An AICL reader wrote me a question about Gary Paulsen.Sr. Tackett. I read a copy of the book on the internet archive. Here are my notes, grouped by chapter. Sometimes I write my reviews in italics under each chapter. This time you will find my thoughts on the book in the thoughts at the end of the chapter summaries.
But first, let's take a look at Gary Paulson. He was a prolific writer and is known forAxeand its continuation.It isAxeThe series is also known as Brian's Saga as the protagonist is a boy named Brian who alone survives a plane crash in the Canadian wilderness.AxeHe received the Newbery Medal in 1987.
I believe it was published by Funk & Wagnalls in 1969.Sr. TackettIt is Paulson's first book. It's also about survival.
Protagonist: Francis Alphonse Tucket, 14
Date: 13. June 1848
Location: Oregon Trail
Francis' family was part of a wagon train from their farm in Missouri. While in Kansas, they had been concerned about the Comanches, but in all of Kansas they "saw not a single feather, let alone an Indian" (p. 8).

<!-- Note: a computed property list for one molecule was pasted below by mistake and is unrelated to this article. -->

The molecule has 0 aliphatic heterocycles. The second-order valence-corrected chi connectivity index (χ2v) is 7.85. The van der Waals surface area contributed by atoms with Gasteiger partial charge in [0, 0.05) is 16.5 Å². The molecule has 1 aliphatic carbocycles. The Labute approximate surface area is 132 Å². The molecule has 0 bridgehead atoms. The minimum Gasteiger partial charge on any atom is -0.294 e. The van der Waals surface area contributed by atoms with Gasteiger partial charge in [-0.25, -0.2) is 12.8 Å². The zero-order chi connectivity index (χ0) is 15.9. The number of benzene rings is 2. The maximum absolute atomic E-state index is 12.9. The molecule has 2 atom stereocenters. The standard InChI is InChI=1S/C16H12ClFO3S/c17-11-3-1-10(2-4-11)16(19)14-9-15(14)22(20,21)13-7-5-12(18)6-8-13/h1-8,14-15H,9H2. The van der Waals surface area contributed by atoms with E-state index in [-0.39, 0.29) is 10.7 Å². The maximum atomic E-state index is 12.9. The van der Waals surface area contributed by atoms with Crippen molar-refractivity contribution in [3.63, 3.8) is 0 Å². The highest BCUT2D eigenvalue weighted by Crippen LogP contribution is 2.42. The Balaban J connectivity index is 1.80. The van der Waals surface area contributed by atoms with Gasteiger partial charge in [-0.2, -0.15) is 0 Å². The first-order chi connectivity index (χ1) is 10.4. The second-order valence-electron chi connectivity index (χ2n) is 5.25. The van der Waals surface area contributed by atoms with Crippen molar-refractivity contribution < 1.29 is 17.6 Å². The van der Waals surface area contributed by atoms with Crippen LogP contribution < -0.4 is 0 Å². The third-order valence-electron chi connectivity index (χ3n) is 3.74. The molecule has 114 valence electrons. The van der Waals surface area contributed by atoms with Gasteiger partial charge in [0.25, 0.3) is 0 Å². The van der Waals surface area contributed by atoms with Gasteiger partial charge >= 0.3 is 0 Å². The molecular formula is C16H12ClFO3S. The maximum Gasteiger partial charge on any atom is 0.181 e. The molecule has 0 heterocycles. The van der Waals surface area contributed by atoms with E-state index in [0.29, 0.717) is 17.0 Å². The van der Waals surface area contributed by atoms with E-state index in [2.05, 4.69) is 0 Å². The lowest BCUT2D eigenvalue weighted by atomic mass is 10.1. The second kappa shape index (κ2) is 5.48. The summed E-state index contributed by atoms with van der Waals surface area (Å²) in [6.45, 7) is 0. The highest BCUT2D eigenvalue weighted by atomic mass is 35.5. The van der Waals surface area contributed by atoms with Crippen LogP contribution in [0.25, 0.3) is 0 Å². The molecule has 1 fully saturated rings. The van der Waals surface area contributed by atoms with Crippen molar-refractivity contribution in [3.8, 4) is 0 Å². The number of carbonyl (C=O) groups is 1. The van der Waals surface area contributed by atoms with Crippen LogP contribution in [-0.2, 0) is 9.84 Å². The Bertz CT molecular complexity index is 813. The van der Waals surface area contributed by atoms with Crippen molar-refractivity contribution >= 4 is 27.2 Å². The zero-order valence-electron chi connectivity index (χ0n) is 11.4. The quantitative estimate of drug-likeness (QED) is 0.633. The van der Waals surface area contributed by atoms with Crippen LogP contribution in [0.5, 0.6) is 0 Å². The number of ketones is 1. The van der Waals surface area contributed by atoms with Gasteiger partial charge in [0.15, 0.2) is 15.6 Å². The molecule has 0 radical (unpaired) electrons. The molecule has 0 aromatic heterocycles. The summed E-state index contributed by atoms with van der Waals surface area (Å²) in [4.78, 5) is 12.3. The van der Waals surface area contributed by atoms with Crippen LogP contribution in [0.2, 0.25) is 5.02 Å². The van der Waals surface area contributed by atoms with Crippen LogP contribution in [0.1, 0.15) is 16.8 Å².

Freight trains run along the foothills of the Rocky Mountains. For his 14th birthday, Francis received a gun. He practiced outside behind the car, out of sight. He was captured by "six Pawnees and an elderly warrior" (p. 9) who were unpainted, which he believed meant a hunting party. He struggled and fell unconscious. He wakes up in his camp to the "ugliest old man" (p. 10) he's ever seen looking down on him. The wrinkled, toothless man smiled at him.
An old woman is the wife of an old warrior in a hunting party. When Francis woke up, she wrapped a rope around him and showed him each hut. The boy kicked him. He argues with the boys, he thinks it's not worth it, and then he smiles at the old woman. She untied the rope. He was attacked by three children. Parried fight with (p. 14):
"A short, stocky Indian with his hair tied in a ponytail. At the base of the braid was a feather that hung down. The man wore plain moccasins, not beaded moccasins, and carried a rifle in his left hand. This is Francis' rifle'
Francis argues with the men. The man pointed his gun at Francis' eyes, warned him not to be stupid or insult his elders, and walked away.